- Knives can be large and downright heavy in your hands and then become unwieldy. Find a knife that fits comfortably in your hand and feels as if it has some weight to it without being too cumbersome. You need to be aware of the knife as an extension of your hand but not so lightweight that you forget it’s there – that’s when accidents happen. As for the handle, it’s completely up to you about the material it’s made of – wood, steel, bone, it’s all good, but again, go for something that is relatively small and lightweight.
- Once you have a knife you can reasonably use without dropping it or being too scared of it, then you have to figure out how to keep it in great shape. Traditionally sharpening steels have been used but the way you sharpen each knife will vary according to the way it has been cut or forged. Some experts will tell you to hold the knife blade at a 22° angle to the steel – others will advocate 16°. I don’t have a protractor in my kitchen drawer and my eyes glaze over at the thought of correct angles and a suitable grain on a sharpening steel. To avoid embarrassing myself I go to my local butcher who is guaranteed to have the sharpest knives in town and who offers a sharpening service every Wednesday afternoon. Pay the money and get him to do it for you. If he doesn’t provide this service, politely suggest that he might want to add it to his weekly specials.
- It was my son who introduced me to a whetstone, which is a piece of smooth stone that you wet down with water before rubbing the blade over it in the manner of a nail file. It’s very useful and I think gives a better result faster than a knife steel, but again it’s all in the action and can be confusing if you don’t know what you’re doing as my son found out when he made his knife more blunt and had to start again.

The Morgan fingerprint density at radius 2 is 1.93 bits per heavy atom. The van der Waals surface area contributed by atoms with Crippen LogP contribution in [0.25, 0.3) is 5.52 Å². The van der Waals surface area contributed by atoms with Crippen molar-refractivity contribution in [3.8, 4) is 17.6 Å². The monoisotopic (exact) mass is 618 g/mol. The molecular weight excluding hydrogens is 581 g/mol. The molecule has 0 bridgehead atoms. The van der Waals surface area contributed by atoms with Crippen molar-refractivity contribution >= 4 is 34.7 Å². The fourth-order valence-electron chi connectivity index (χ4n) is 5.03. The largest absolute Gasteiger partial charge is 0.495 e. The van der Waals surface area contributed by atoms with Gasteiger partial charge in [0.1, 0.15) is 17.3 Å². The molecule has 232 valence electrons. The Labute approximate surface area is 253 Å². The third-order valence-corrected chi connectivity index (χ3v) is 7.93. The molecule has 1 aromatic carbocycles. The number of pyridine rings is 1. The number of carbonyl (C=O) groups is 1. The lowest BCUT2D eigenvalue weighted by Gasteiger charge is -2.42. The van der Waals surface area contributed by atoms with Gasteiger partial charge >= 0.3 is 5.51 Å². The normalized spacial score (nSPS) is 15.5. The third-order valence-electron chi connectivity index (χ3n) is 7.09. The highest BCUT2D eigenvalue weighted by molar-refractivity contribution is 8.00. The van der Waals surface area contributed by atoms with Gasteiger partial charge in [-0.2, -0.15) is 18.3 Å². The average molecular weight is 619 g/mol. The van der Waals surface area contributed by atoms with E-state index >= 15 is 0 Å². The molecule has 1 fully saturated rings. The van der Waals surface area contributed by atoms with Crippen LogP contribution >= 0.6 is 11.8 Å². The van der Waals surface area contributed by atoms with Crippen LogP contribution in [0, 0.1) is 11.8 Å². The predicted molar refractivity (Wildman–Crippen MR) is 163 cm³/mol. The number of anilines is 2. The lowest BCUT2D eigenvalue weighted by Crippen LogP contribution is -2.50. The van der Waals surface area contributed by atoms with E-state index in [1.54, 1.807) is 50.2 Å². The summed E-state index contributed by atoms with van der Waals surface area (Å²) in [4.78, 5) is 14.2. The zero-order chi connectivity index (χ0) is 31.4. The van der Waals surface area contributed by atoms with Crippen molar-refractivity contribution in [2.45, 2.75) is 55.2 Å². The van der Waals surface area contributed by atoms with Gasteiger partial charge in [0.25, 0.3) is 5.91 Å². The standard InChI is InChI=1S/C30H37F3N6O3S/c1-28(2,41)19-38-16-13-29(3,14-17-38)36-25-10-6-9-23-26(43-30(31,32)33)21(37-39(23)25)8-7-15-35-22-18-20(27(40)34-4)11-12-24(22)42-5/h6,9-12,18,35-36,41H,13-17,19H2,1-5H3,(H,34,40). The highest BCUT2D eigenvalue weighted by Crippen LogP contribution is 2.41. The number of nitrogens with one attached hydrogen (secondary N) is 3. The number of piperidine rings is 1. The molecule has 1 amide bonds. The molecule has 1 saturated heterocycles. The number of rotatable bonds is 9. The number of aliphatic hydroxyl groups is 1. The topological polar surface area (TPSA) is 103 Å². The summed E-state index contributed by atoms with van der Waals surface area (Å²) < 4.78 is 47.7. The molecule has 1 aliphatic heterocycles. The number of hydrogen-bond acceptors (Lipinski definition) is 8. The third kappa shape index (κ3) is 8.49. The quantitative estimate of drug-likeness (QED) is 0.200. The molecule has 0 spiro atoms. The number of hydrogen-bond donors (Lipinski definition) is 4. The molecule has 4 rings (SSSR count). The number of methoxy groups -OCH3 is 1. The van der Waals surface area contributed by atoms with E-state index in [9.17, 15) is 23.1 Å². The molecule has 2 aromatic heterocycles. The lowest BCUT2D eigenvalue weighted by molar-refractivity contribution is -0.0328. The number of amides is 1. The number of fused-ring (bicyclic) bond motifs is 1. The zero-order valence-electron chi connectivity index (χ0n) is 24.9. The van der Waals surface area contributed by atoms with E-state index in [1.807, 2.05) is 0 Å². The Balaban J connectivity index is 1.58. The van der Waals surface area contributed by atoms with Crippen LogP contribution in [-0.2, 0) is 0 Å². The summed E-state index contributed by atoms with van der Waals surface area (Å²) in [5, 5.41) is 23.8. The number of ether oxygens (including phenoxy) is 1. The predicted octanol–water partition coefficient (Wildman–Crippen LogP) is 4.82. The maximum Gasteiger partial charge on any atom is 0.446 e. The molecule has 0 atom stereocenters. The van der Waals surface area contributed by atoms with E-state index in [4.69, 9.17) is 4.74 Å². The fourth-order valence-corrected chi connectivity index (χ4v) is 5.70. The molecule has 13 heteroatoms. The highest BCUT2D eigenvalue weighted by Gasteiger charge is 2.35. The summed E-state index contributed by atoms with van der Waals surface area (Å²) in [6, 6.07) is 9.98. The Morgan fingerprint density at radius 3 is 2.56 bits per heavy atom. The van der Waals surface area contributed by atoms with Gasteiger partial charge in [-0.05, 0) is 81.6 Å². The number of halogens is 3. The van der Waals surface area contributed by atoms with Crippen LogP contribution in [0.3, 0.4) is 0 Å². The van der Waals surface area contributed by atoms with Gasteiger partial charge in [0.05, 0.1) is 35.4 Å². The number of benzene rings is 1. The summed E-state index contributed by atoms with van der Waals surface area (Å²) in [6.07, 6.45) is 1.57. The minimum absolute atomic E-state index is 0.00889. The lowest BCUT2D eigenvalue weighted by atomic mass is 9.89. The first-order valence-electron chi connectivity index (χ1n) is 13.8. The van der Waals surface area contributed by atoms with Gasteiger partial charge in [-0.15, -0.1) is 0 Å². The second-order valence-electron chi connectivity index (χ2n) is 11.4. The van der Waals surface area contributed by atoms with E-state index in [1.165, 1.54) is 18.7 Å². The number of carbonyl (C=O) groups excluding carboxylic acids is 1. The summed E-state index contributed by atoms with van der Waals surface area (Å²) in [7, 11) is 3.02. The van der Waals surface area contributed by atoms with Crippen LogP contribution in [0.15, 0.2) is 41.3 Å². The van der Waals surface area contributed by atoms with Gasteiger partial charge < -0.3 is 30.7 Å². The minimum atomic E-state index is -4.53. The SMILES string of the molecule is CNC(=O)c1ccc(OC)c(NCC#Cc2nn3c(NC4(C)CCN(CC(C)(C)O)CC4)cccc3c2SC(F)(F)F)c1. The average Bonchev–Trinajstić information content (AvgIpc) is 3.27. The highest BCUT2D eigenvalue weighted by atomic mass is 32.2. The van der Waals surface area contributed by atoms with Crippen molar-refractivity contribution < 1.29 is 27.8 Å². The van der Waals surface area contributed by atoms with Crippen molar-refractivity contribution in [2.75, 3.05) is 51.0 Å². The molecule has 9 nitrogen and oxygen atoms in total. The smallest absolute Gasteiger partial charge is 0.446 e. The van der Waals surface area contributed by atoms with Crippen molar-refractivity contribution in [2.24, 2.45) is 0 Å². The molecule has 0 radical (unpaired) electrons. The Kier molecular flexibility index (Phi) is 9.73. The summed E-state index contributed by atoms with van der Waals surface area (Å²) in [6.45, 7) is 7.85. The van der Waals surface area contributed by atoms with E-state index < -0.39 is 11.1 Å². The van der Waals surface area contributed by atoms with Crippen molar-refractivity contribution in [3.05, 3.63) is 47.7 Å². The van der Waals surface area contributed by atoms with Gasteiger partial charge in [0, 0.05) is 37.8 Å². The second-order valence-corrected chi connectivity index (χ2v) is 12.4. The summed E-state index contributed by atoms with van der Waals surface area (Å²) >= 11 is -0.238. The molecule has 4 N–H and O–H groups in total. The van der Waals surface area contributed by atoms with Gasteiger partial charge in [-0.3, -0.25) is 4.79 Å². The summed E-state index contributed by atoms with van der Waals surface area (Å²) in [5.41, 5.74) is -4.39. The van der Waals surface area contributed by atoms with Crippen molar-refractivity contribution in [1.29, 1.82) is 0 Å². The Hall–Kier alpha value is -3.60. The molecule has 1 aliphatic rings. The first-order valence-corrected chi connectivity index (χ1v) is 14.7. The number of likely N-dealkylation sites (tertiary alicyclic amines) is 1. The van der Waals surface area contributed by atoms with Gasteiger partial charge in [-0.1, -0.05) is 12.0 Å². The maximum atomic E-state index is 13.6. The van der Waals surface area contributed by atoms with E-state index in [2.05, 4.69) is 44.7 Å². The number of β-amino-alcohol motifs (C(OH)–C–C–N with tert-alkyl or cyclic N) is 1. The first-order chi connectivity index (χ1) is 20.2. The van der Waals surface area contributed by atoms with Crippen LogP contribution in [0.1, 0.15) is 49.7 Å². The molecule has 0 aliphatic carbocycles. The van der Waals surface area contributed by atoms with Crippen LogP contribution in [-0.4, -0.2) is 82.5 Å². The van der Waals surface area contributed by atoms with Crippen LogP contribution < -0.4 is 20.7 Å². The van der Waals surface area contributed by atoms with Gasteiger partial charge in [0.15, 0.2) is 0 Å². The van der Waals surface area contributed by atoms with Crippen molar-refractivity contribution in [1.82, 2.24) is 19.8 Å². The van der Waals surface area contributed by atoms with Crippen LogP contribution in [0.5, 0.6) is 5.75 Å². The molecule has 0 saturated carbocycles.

- The ideal sharpener is the sort that combines the mechanism of a whetstone with the correct angle required to get the blade sharp. You simply slot the blade into an angled opening and guide the knife backwards and forwards over the whetstone. They are an awesome invention. My father used one for years and I coveted it but I had never seen them sold individually – until now.
- It goes without saying that once you have a knife, it will help your safety if you actually hold it correctly. Grip the knife handle and allow your hand to fold over it so it sits comfortably into the palm of your hand, then fold your forefinger and middle finger over the handle to secure the grip.
- Rather than lifting the knife up and back down in a chopping action, rock the knife backwards and forwards over the onion or herbs you are chopping as if you are rocking a cradle. Once you master this action it’s simply a matter of speeding things up a little until you have a smooth and rhythmic action
- Don’t use your knife to saw across bread or any other food that requires a serrated knife to do the job.